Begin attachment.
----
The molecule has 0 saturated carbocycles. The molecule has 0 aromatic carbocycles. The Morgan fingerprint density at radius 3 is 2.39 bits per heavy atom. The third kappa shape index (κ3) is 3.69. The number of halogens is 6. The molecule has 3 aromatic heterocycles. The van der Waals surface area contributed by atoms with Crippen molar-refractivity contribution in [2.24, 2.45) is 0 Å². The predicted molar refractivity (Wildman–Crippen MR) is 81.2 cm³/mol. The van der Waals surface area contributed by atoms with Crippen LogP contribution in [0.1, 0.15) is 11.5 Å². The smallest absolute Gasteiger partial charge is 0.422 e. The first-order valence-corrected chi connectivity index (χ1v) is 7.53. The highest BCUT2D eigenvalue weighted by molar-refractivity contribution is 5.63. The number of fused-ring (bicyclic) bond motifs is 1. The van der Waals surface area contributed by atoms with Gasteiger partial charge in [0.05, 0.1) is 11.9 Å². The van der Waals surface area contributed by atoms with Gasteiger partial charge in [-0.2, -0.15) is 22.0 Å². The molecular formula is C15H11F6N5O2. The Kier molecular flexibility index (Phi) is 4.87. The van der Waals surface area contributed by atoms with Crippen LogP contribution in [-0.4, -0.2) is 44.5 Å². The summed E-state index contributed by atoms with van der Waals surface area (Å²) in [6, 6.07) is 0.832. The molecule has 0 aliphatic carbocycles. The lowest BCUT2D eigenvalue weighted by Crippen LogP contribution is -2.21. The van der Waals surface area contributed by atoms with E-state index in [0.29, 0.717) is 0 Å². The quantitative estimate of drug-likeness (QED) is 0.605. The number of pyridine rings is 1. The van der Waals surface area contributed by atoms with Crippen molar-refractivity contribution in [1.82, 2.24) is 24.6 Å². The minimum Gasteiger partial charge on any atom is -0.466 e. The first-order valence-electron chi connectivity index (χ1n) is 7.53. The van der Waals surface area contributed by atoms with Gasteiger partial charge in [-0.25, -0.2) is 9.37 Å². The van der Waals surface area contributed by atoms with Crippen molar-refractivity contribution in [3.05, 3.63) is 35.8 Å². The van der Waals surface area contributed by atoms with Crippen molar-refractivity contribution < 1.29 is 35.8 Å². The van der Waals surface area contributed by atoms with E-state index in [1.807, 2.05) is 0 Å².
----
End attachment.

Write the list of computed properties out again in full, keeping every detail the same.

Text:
The molecule has 0 saturated carbocycles. The molecule has 0 aromatic carbocycles. The Morgan fingerprint density at radius 3 is 2.39 bits per heavy atom. The third kappa shape index (κ3) is 3.69. The number of halogens is 6. The molecule has 3 aromatic heterocycles. The van der Waals surface area contributed by atoms with Crippen molar-refractivity contribution in [2.24, 2.45) is 0 Å². The predicted molar refractivity (Wildman–Crippen MR) is 81.2 cm³/mol. The van der Waals surface area contributed by atoms with Crippen LogP contribution in [0.1, 0.15) is 11.5 Å². The smallest absolute Gasteiger partial charge is 0.422 e. The first-order valence-corrected chi connectivity index (χ1v) is 7.53. The highest BCUT2D eigenvalue weighted by molar-refractivity contribution is 5.63. The number of fused-ring (bicyclic) bond motifs is 1. The van der Waals surface area contributed by atoms with Gasteiger partial charge in [0.05, 0.1) is 11.9 Å². The van der Waals surface area contributed by atoms with Gasteiger partial charge in [-0.2, -0.15) is 22.0 Å². The molecular formula is C15H11F6N5O2. The Kier molecular flexibility index (Phi) is 4.87. The van der Waals surface area contributed by atoms with Crippen LogP contribution in [-0.4, -0.2) is 44.5 Å². The summed E-state index contributed by atoms with van der Waals surface area (Å²) in [6, 6.07) is 0.832. The molecule has 0 aliphatic carbocycles. The lowest BCUT2D eigenvalue weighted by Crippen LogP contribution is -2.21. The van der Waals surface area contributed by atoms with E-state index in [0.29, 0.717) is 0 Å². The quantitative estimate of drug-likeness (QED) is 0.605. The number of pyridine rings is 1. The van der Waals surface area contributed by atoms with Crippen molar-refractivity contribution in [1.82, 2.24) is 24.6 Å². The minimum Gasteiger partial charge on any atom is -0.466 e. The first-order valence-electron chi connectivity index (χ1n) is 7.53. The van der Waals surface area contributed by atoms with Gasteiger partial charge in [-0.25, -0.2) is 9.37 Å². The van der Waals surface area contributed by atoms with Crippen molar-refractivity contribution in [3.05, 3.63) is 35.8 Å². The van der Waals surface area contributed by atoms with Crippen molar-refractivity contribution < 1.29 is 35.8 Å². The van der Waals surface area contributed by atoms with E-state index in [1.807, 2.05) is 0 Å².